Statement by Grant Johnston, Alternate Executive Director for Republic of the Marshall Islands and Gwibeom Kim, Advisor to the Executive Director September 5, 2018

2018 Article IV Consultation-Press Release; Staff Report; and Statement by the Executive Director for the Republic of the Marshall Islands

Abstract

2018 Article IV Consultation-Press Release; Staff Report; and Statement by the Executive Director for the Republic of the Marshall Islands

On behalf of our authorities in the Republic of Marshall Islands (RMI) we thank the mission team for their constructive engagement and candid assessment of the country’s challenges and opportunities. RMI comprises small, sparsely-populated and low-lying atolls and islands spread across 750,000 square miles of the Pacific Ocean. Its extreme remoteness, low population, small private sector and narrow production base means the country is highly dependent on external aid, with grants making up around half of government revenue. RMI is very low lying, with an average elevation of only 2 meters, and is regularly affected by flooding, storms and drought.

Economic outlook

RMI’s economy has recovered from recession. A severe drought in 2016 affected agriculture, especially copra production, but there has since been a pick-up in construction work related to schools, hospitals and government buildings. The authorities note staff’s medium-term growth projection of around 1.5 percent. They consider climate change to be one of the main risks to the outlook, as extreme weather episodes have adversely affected the country in recent years.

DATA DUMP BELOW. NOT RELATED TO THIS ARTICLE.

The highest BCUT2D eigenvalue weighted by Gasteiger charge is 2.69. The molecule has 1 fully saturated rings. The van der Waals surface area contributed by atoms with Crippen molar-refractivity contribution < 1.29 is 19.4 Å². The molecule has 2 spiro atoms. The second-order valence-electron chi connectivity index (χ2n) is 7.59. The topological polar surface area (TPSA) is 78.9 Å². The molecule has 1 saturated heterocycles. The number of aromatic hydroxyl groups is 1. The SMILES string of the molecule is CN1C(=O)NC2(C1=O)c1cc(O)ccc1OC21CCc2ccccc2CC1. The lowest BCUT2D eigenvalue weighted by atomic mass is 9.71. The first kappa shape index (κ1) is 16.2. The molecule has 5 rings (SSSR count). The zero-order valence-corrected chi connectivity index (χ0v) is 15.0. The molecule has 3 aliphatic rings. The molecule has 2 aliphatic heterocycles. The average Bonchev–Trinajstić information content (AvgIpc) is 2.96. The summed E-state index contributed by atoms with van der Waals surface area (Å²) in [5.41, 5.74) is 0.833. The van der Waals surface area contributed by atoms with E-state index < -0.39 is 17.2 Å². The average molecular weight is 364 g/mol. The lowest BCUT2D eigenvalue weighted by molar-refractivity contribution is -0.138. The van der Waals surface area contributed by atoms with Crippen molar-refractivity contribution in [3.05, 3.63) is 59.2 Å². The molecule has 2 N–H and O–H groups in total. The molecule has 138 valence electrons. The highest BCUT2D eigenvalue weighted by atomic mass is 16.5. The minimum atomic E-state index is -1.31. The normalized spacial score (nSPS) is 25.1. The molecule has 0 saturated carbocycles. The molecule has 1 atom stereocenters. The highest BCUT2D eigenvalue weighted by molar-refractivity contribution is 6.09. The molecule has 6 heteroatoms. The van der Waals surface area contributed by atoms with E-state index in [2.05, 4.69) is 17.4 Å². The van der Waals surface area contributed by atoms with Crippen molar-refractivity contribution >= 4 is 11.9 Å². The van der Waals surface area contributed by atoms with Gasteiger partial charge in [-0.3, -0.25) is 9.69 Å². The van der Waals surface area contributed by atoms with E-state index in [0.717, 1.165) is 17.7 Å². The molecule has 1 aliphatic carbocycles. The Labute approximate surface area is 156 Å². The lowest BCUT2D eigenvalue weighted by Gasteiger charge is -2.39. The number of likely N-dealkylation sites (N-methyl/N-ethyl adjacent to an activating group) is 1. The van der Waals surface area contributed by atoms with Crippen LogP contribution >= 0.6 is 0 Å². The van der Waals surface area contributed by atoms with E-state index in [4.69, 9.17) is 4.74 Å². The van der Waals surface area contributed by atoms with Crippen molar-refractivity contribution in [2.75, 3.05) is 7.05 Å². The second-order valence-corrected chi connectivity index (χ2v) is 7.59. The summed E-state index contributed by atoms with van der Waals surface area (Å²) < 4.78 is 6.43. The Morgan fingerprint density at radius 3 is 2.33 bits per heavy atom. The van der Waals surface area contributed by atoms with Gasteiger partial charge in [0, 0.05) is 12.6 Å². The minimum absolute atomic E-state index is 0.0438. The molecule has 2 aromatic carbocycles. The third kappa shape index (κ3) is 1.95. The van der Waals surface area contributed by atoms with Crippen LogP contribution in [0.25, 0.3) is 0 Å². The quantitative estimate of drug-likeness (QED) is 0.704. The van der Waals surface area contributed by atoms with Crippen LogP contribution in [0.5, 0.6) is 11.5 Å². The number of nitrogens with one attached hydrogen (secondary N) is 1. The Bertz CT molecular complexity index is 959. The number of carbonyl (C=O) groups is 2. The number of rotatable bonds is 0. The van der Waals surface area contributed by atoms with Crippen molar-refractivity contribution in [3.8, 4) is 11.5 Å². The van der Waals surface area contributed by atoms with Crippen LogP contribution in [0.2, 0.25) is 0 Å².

Fiscal sustainability

RMI’s fiscal challenges are shaped to a large extent by the impending expiry of many current grants made under the Compact of Free Association with the United States. From 2024, these will be replaced by ongoing distributions from an investment fund – the Compact Trust Fund (CTF) – which is currently being built up through contributions from the US, Taiwan POC and the RMI itself. However, the current track for contributions, together with expected investment returns, is not enough to ensure that the CTF can replace the expiring grants each year and also maintain the Fund’s real value over time.

The authorities agree that a significant fiscal adjustment is needed ahead of 2024 and have been undertaking reforms to reduce expenditure pressures. Social security reforms adopted in 2017, for example, include an increase in the retirement age to 65 by 2025 and greater contributions by both employers and workers. Public financial management reforms are focused on accounting systems and reporting, the budgeting framework, procurement systems, tax administration and the management of non-tax revenue. To contain recurrent expenditure, the authorities are seeking Cabinet’s endorsement of expenditure ceilings before each ministry submits their budget estimate. RMI has also introduced a medium-term budget framework with a three-year horizon and will commence work on a long term fiscal framework in fiscal year 2019.

SOEs make up a significant portion of the economy but persistently make losses, in part because of the cost of providing electricity and transport services to remote islands. The authorities agree with the need to accelerate SOE reforms, in particular, to reduce overall government subsidies and make it clear where remaining subsidies exist as a result of specific community service obligations. An important step has been the establishment of an SOE monitoring unit in the Ministry of Finance, which will begin by focusing on four SOEs – the airline, shipping, copra processing, and energy companies – to improve their performance.